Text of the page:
What We Do When We Are Sick

I’ve had a number of people ask me lately what we do when we are sick on the trip. That’s a hard question to answer.  There were many times on our year-long journey around the USA and Mexico when we faced illness or injury, and there is no doubt we will face it many more times on our adventure from Alaska to Argentina.

What we do when we are sick or injured depends on many factors.  There were times when we got on our bikes and rode anyway – read here or here.

There were times when we decided to hang around and wait it out.  When my knee went out in Mazatlan we delayed our departure for nearly a week as we waited to see if it would heal itself, and then we rode low mileage for a while to make sure it would hold.

We crossed the border back into the USA with a cast on Davy’s arm.
davygettingcast.jpg

 

Although none of our sicknesses were “Mexico-related” it seemed like there were more incidents when we needed to seek medical advice while there than in the USA (we actually never needed a doctor in the US).  I just wrote this up yesterday about trying to find a doctor in Mexico – it always seemed to lead to adventure somehow.

Finding a doctor in Mexico was always an adventure.  It was one of those things that added a bit of the unknown to our lives.  In the USA, finding a doctor was a fairly simple affair, and  I’m sure finding a doctor in Mexico is simple too – for Mexicans.  For an American with a sick kid, however, it was quite an event.  In retrospect, it was quite amusing.  But as I walked the streets of Los Mochis with Daryl whimpering in pain beside me, it wasn’t much fun.

Daryl had been complaining of an ear ache on the train back to the coast, but he didn’t appear too sick.  The next day, as we hung around a motel readying our bikes for the onward journey, Daryl slept.  But when he woke up the following morning with both ears screaming in pain and with a high fever, I figured it was time to find the local doc.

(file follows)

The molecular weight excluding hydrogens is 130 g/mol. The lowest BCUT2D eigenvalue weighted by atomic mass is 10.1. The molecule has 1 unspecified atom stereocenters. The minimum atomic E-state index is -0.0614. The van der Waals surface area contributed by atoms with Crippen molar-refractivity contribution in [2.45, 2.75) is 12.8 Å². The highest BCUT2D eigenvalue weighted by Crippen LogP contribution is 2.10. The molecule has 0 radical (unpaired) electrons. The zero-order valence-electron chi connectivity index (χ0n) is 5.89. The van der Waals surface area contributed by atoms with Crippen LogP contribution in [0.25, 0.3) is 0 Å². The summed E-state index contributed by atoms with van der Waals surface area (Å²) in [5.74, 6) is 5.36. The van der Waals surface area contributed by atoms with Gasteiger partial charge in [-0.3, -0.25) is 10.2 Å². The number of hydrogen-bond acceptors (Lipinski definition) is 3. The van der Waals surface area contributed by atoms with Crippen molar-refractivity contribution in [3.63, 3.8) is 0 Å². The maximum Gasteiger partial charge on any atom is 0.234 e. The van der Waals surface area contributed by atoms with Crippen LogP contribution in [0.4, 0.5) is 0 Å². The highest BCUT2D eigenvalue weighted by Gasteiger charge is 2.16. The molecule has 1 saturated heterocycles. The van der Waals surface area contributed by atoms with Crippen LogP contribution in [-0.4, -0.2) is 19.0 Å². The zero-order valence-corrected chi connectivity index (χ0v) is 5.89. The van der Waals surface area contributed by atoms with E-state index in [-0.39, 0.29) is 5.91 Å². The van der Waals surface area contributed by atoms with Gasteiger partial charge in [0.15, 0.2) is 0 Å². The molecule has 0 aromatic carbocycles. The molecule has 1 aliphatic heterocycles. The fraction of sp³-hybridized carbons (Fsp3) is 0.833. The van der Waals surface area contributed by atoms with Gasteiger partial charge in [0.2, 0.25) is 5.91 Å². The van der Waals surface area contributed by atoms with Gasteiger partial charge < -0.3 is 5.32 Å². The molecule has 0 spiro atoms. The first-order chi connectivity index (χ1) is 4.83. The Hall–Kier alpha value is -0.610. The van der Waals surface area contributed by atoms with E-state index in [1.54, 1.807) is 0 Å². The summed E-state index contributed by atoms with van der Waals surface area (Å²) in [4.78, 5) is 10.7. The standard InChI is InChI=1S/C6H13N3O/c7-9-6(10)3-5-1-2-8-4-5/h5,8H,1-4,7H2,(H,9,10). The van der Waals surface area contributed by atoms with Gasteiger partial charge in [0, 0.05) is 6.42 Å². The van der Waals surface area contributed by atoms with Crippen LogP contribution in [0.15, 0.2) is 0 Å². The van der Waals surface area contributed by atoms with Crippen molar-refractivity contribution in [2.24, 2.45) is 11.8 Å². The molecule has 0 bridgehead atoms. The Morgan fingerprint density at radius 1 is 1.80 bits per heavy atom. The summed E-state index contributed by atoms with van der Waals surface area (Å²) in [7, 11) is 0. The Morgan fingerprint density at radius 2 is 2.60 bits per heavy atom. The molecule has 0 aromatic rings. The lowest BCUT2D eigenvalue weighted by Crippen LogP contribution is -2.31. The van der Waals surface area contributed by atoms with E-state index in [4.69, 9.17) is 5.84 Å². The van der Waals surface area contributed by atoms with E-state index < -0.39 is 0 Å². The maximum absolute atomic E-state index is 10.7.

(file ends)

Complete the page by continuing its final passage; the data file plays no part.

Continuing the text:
With Daryl in tow, I asked a man outside our hotel where I could find a doctor.

“Just down the street there – across from the candy shop.”

That sounded simple enough.  Daryl and I set off to find the candy shop, but couldn’t find anything remotely resembling anything like that.  We found a video game shop, and an auto parts shop.  We found a beauty parlor and a shoe shop.  But no candy shop.

I approached a woman walking on the road.  “Excuse me, ma’am,” I said.  “Can you tell me where I can find a doctor?”

She looked at Daryl with tears streaming down his face.  “Just go right around this corner and down a block.  You’ll find a clinic right there on the corner.”

A few minutes later we walked into the clinic – into mayhem.  In one corner a man gave a talk about dental hygiene to one group of people, in another corner a group of people tried to figure out what to do with three huge sacks of potatoes.  Scores of people milled around the waiting room, quietly talking.

I approached a person wearing a white uniform.  “Can you tell me what I need to do here?  My child needs to see a doctor.”  She looked at me with a puzzled look and directed us to sit down on the bench.

Somehow, we had managed to walk right into craziness – once again.  This time we had managed to find a social services clinic, and no one had any idea what to do with us.  The clinic was for poor people who needed the welfare of the state, not for American travelers.  I could see them scurrying around, trying to figure out how to handle us, as Daryl lay there with his head on my lap, moaning and groaning in pain.  After a few minutes a nurse came up and stuck a thermometer under Daryl’s arm, then dragged him off to the scale.

We eventually got in to see the doctor, and he prescribed some pain killers and antibiotics for Daryl ear infection.  They never did figure out how to deal with us on the paperwork side of things, and I suspect they simply didn’t even record our visit, but Daryl was pretty happy about the medicine the doctor gave him.

books by Nancy Sathre-Vogel

About Nancy Sathre-Vogel

After 21 years as a classroom teacher, Nancy Sathre-Vogel finally woke up and realized that life was too short to spend it all with other people's kids. She and her husband quit their jobs and, together with their twin sons, climbed aboard bicycles to see the world. They enjoyed four years cycling as a family - three of them riding from Alaska to Argentina and one exploring the USA and Mexico. Now they are back in Idaho, putting down roots, enjoying life at home, and living a different type of adventure. It's a fairly sure bet that you'll find her either writing on her computer or creating fantastical pieces with the beads she's collected all over the world.

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